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The Scan

A Web post recounts the latest disappointments and management losses at the California Institute for Regenerative Medicine.

Eisen is at it again -- this time recognizing scientists who (without proper evidence) provide adaptationist arguments for any number of unexpected genomic observations.

In a weirdly timed press conference, scientists will discuss the genome of J. Craig Venter, to be published in PLoS Biology tomorrow.

Federal comparative drug studies will be misleading, says Scott Gottlieb.

A new database rounds up useful biological numbers.

Jonathan Eisen takes on PRISM and much of the US's publishers.

A survey from the Pew Research Center says that the public tends to have high regard for science, but when it clashes with faith-based beliefs, faith wins.

Science this week tackles genome transfers, data storage, miRNAs in Parkinson's, and more.

After a paper criticized universities for increased use of animals in research, this blogger reminds readers that advancing human health depends on animal trials.

The Wall Street Journal has an article on the rise of social networking in professional circles.

A blogger looks to move beyond proteins in small molecule therapeutics.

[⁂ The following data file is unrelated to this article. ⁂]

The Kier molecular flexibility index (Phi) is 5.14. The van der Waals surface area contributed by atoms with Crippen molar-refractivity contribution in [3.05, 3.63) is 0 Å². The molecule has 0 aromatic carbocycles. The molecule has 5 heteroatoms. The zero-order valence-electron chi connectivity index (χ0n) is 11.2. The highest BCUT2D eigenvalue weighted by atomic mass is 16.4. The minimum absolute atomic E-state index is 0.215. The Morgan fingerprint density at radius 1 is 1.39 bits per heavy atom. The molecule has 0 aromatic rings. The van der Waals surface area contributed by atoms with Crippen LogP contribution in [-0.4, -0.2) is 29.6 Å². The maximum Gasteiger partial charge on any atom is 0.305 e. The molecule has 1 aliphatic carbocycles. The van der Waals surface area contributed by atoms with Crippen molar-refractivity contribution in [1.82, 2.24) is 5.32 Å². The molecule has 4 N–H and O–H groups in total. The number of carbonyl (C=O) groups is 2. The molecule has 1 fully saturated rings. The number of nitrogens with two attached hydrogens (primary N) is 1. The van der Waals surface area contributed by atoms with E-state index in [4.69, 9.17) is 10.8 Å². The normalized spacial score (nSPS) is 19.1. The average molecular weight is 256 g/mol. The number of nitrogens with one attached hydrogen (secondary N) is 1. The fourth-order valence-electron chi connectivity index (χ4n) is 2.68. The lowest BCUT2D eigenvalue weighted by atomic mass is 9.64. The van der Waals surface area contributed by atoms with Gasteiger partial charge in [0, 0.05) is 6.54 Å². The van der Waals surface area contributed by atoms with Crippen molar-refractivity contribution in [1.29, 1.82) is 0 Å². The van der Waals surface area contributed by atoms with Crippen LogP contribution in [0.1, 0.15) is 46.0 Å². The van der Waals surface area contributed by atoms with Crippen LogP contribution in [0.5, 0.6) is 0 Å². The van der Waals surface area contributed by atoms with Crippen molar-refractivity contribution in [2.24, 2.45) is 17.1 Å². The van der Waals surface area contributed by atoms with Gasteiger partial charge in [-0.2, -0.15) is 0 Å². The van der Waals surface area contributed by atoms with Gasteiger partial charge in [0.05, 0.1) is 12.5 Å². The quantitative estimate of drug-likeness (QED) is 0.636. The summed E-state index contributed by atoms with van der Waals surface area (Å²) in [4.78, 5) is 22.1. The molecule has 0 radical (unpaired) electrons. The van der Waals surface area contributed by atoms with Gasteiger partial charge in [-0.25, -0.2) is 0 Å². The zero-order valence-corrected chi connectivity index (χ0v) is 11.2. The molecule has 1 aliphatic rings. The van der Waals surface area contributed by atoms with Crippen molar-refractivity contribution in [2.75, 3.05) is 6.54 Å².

A new red fluorescent protein enables live cell imaging in deep tissue.

Nature reports on GINA and the military, the flexibility of the genetic code, lab mice haplotypes, and more.

Researchers look at the genetic evolution of the MHC in the duck-billed platypus.

The PISD Coalition website cleverly spoofs the anti-open-access PRISM effort.

A blogger waxes philosophical about being a scientist.

Blogger Sandra Porter gives a shout out to the helpful core lab folks at ABRF.

Two members of a law firm post on the difficulties facing small biotechs in the current patent environment.

DNA Banking Bazaar

A couple of bloggers take on issues with DNA banking.

Steven Salzberg says the journal Nature should not cover religion.

Next time you're in the UK, think twice before you surf a wireless network.

GMO isn't the only way to tweak plants; radiation breeding has widespread worldwide use.

T. Ryan Gregory uses a blog post to clear up what he says are misconceptions about advisors encouraging their grad students to publish.

A news article says that the use of animals in research at universities is on the rise, while industry has been able to cut back.

A news article profiles a biotech-for-kiddies program run by Bayer.


A tissue sample from the 1960s harbors a near-complete sample of HIV, IFLScience reports.

A new bill would reshape the US National Science Foundation to include a focus on technological development, according to Science.

The Food and Drug Administration's decision to halt a SARS-CoV-2 study has drawn criticism, according to Stat News.

In Genome Biology this week: features affecting gut microbiome and parasite patterns, cellular interactions in lung tumor microenvironment, and more.